In a unanimous 9-0 decision, the United States Supreme Court in Caniglia v. Strom rejected a lower court’s broad interpretation of the “community caretaking exception,” which erroneously extrapolated a previous Supreme Court case’s statement regarding the exception to warrantless search and seizure in a home context under the specific facts of this case.

Background

During an argument at home with his wife, Edward Caniglia put a handgun on the dining room table, and asked his wife to “shoot [him] now and get it over with.”  His wife instead left and stayed at a hotel that night.  When Caniglia’s wife was unable to reach him by telephone the next morning, she called the police to request a welfare check.

The responding officers accompanied Caniglia’s wife to the home, where they encountered Caniglia on the porch.  Caniglia confirmed his wife’s account of the argument to the officers but denied that he was suicidal.  The officers, however, thought that Caniglia posed a risk to himself or others, and called an ambulance.  Caniglia agreed to go to the hospital for a psychiatric evaluation—but only after the officers allegedly promised not to confiscate his firearms.  Once the ambulance had taken Caniglia away, however, officers went into his home and seized weapons.  Guided by Caniglia’s wife—whom they allegedly misinformed about her husband’s wishes—the officers entered the home and took two handguns.

Caniglia sued, claiming that the officers violated the Fourth Amendment when they entered his home and seized him and his firearms without a warrant.  The District Court granted summary judgment to the officers. 

The First Circuit Court of Appeal affirmed solely on the ground that the decision to remove Caniglia and his firearms from the premises fell within a “community caretaking exception” to the warrant requirement.  Citing the United States Supreme Court’s statement in Cady v. Dombrowski that police officers often have noncriminal reasons to interact with motorists on “public highways,” 413 U. S. 433, 441 (1973), the First Circuit extrapolated a freestanding community-caretaking exception that applies to both cars and homes.  Accordingly, the First Circuit saw no need to consider whether anyone had consented to respondents’ actions; whether these actions were justified by “exigent circumstances”; or whether any state law permitted this kind of mental-health intervention.  All that mattered to the Circuit Court was that the officers’ efforts to protect Caniglia and those around him were “distinct from ‘the normal work of criminal investigation,’” fell “within the realm of reason,” and generally tracked what the court viewed to be “sound police procedure.”  The Supreme Court granted certiorari.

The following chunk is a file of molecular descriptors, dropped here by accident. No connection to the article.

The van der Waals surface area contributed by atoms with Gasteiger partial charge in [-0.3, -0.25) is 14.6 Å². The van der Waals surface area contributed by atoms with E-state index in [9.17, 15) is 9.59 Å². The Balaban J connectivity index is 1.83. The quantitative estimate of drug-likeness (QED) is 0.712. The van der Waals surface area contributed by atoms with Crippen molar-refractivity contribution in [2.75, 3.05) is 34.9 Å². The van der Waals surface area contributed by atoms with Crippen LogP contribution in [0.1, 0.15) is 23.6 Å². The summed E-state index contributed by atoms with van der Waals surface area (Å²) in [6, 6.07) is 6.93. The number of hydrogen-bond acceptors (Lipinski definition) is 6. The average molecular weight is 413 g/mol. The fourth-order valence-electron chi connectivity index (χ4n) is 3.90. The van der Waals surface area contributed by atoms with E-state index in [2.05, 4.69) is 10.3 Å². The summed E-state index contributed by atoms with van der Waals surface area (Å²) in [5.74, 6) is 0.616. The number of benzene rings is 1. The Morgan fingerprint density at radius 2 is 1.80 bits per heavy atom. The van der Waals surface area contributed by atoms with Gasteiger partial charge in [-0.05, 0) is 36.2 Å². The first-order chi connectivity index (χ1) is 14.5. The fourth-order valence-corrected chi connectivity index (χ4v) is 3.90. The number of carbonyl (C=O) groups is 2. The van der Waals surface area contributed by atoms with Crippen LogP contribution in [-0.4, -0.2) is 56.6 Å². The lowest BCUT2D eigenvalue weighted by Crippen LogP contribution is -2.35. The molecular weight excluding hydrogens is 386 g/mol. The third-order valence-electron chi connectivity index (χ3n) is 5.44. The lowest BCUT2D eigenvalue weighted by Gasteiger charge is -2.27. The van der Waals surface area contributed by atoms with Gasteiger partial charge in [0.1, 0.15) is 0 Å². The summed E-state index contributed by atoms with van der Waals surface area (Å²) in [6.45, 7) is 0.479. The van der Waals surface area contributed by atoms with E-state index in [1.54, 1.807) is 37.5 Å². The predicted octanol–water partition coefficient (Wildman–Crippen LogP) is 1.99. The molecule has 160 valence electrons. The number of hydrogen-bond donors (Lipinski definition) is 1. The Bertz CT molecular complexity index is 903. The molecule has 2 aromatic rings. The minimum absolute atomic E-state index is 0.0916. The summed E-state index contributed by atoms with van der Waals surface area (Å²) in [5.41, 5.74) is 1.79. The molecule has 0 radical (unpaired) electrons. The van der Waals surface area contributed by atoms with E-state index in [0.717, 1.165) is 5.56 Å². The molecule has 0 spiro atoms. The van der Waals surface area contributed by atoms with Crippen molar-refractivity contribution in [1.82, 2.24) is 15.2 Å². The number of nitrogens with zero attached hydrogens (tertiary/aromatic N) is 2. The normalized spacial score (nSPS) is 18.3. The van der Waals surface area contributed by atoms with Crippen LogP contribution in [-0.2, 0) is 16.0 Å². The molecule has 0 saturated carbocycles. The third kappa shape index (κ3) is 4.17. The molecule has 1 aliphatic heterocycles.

Discussion

The Supreme Court began by noting that the Fourth Amendment protects “[t]he right of the people to be secure in their persons, houses, papers, and effects, against unreasonable searches and seizures.”  The Supreme Court has repeatedly emphasized the primacy of the home setting with regard to Fourth Amendment safeguards.  The Court stated that the “‘very core’” of this guarantee under the Fourth Amendment is “‘the right of a man to retreat into his own home and there be free from unreasonable governmental intrusion.’”  Florida v. Jardines, 569 U. S. 1, 6 (2013).

The Court further stated that the Fourth Amendment does not prohibit all unwelcome intrusions on private property, only unreasonable ones.  The Court has recognized a few permissible invasions of the home and its curtilage, for example, for searches and seizures pursuant to a valid warrant.  See Collins v. Virginia, 138 S. Ct. 1663, 1676 (2018).  The Supreme Court has also held that law enforcement officers may enter private property without a warrant when certain exigent circumstances exist, including the need to “‘render emergency assistance to an injured occupant or to protect an occupant from imminent injury.’”  Kentucky v. King, 563 U. S. 452, 460, 470 (2011); see also Brigham City v. Stuart, 547 U. S. 398, 403-404 (2006) (listing other examples of exigent circumstances).  The Supreme Court noted that officers may generally take actions that “‘any private citizen might do’” without fear of liability.  E.g., Jardines, 569 U. S., at 8 (approaching a home and knocking on the front door).

However, the Supreme Court explained that the First Circuit’s “community caretaking” rule went beyond any that the Court previously had established.  The Supreme Court noted that the First Circuit’s decision had assumed that the officers lacked a warrant or consent, and it had expressly disclaimed the possibility that they were reacting to a crime.  The lower court had also declined to consider whether any recognized exigent circumstances were present because the officers had failed to argue the point.  Nor did the Circuit Court find that the officers’ actions were similar to what a private citizen might have had authority to do if Caniglia’s wife had approached a neighbor for assistance instead of the police.